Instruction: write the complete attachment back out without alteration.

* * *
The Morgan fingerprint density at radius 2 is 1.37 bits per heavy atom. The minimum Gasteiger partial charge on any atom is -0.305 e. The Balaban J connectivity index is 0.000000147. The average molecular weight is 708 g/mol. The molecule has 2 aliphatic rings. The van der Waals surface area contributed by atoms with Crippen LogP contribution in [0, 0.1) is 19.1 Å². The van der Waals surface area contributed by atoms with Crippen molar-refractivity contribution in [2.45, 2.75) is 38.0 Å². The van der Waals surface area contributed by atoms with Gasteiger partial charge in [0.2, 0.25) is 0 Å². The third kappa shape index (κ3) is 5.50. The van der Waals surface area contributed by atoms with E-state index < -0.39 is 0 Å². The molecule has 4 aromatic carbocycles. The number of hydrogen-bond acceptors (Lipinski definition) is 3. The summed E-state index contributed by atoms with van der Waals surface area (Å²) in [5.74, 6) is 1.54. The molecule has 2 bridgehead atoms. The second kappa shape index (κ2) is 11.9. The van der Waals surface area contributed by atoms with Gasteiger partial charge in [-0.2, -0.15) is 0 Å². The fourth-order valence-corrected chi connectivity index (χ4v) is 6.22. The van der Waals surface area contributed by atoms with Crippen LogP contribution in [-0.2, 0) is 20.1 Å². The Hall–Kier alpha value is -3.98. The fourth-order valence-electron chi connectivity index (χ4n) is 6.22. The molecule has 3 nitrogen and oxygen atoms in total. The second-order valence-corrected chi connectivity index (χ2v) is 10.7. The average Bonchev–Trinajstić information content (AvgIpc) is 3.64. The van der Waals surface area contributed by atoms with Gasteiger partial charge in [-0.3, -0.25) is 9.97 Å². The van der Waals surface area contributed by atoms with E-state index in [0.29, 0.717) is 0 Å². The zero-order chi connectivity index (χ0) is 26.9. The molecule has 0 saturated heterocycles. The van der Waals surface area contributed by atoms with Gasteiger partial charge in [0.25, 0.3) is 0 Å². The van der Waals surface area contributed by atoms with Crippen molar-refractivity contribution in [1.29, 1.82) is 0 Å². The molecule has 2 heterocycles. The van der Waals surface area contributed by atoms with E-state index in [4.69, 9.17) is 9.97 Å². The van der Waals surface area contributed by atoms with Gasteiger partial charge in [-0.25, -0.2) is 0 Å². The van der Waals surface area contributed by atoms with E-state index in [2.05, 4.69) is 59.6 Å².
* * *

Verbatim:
The Morgan fingerprint density at radius 2 is 1.37 bits per heavy atom. The minimum Gasteiger partial charge on any atom is -0.305 e. The Balaban J connectivity index is 0.000000147. The average molecular weight is 708 g/mol. The molecule has 2 aliphatic rings. The van der Waals surface area contributed by atoms with Crippen LogP contribution in [0, 0.1) is 19.1 Å². The van der Waals surface area contributed by atoms with Crippen molar-refractivity contribution in [2.45, 2.75) is 38.0 Å². The van der Waals surface area contributed by atoms with Gasteiger partial charge in [0.2, 0.25) is 0 Å². The third kappa shape index (κ3) is 5.50. The van der Waals surface area contributed by atoms with E-state index < -0.39 is 0 Å². The molecule has 4 aromatic carbocycles. The number of hydrogen-bond acceptors (Lipinski definition) is 3. The summed E-state index contributed by atoms with van der Waals surface area (Å²) in [5.74, 6) is 1.54. The molecule has 2 bridgehead atoms. The second kappa shape index (κ2) is 11.9. The van der Waals surface area contributed by atoms with Gasteiger partial charge in [-0.2, -0.15) is 0 Å². The fourth-order valence-corrected chi connectivity index (χ4v) is 6.22. The van der Waals surface area contributed by atoms with Crippen LogP contribution in [-0.2, 0) is 20.1 Å². The Hall–Kier alpha value is -3.98. The fourth-order valence-electron chi connectivity index (χ4n) is 6.22. The molecule has 3 nitrogen and oxygen atoms in total. The second-order valence-corrected chi connectivity index (χ2v) is 10.7. The average Bonchev–Trinajstić information content (AvgIpc) is 3.64. The van der Waals surface area contributed by atoms with Gasteiger partial charge in [-0.3, -0.25) is 9.97 Å². The van der Waals surface area contributed by atoms with E-state index in [0.29, 0.717) is 0 Å². The zero-order chi connectivity index (χ0) is 26.9. The molecule has 0 saturated heterocycles. The van der Waals surface area contributed by atoms with Gasteiger partial charge in [0.25, 0.3) is 0 Å². The van der Waals surface area contributed by atoms with Crippen molar-refractivity contribution in [1.29, 1.82) is 0 Å². The molecule has 2 heterocycles. The van der Waals surface area contributed by atoms with E-state index in [4.69, 9.17) is 9.97 Å². The van der Waals surface area contributed by atoms with Gasteiger partial charge in [-0.25, -0.2) is 0 Å². The van der Waals surface area contributed by atoms with E-state index in [2.05, 4.69) is 59.6 Å².